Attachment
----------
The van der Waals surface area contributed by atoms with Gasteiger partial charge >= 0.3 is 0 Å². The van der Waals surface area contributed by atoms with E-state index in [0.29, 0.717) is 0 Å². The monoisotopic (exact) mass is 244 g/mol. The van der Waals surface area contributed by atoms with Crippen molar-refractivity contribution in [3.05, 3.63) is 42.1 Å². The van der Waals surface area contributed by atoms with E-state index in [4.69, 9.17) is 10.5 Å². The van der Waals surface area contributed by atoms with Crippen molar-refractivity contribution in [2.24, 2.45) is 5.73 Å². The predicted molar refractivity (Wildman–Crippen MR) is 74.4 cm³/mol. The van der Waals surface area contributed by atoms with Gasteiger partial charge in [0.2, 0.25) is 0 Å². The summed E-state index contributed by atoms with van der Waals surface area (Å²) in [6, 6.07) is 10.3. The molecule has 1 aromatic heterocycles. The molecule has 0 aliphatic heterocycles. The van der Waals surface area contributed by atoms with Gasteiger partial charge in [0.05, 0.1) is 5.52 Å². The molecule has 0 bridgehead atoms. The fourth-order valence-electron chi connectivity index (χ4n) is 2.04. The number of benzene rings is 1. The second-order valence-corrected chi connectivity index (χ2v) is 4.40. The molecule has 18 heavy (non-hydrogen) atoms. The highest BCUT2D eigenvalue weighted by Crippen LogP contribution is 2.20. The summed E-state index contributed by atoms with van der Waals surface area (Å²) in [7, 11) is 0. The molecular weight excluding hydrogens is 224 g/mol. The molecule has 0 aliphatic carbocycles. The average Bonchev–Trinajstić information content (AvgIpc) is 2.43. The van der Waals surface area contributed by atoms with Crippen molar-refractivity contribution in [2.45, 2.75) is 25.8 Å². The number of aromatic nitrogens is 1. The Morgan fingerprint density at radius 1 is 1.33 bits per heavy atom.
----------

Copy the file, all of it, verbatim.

The van der Waals surface area contributed by atoms with Gasteiger partial charge >= 0.3 is 0 Å². The van der Waals surface area contributed by atoms with E-state index in [0.29, 0.717) is 0 Å². The monoisotopic (exact) mass is 244 g/mol. The van der Waals surface area contributed by atoms with Crippen molar-refractivity contribution in [3.05, 3.63) is 42.1 Å². The van der Waals surface area contributed by atoms with E-state index in [4.69, 9.17) is 10.5 Å². The van der Waals surface area contributed by atoms with Crippen molar-refractivity contribution in [2.24, 2.45) is 5.73 Å². The predicted molar refractivity (Wildman–Crippen MR) is 74.4 cm³/mol. The van der Waals surface area contributed by atoms with Gasteiger partial charge in [0.2, 0.25) is 0 Å². The summed E-state index contributed by atoms with van der Waals surface area (Å²) in [6, 6.07) is 10.3. The molecule has 1 aromatic heterocycles. The molecule has 0 aliphatic heterocycles. The van der Waals surface area contributed by atoms with Gasteiger partial charge in [0.05, 0.1) is 5.52 Å². The molecule has 0 bridgehead atoms. The fourth-order valence-electron chi connectivity index (χ4n) is 2.04. The number of benzene rings is 1. The second-order valence-corrected chi connectivity index (χ2v) is 4.40. The molecule has 18 heavy (non-hydrogen) atoms. The highest BCUT2D eigenvalue weighted by Crippen LogP contribution is 2.20. The summed E-state index contributed by atoms with van der Waals surface area (Å²) in [7, 11) is 0. The molecular weight excluding hydrogens is 224 g/mol. The molecule has 0 aliphatic carbocycles. The average Bonchev–Trinajstić information content (AvgIpc) is 2.43. The van der Waals surface area contributed by atoms with Crippen molar-refractivity contribution in [2.45, 2.75) is 25.8 Å². The number of aromatic nitrogens is 1. The Morgan fingerprint density at radius 1 is 1.33 bits per heavy atom.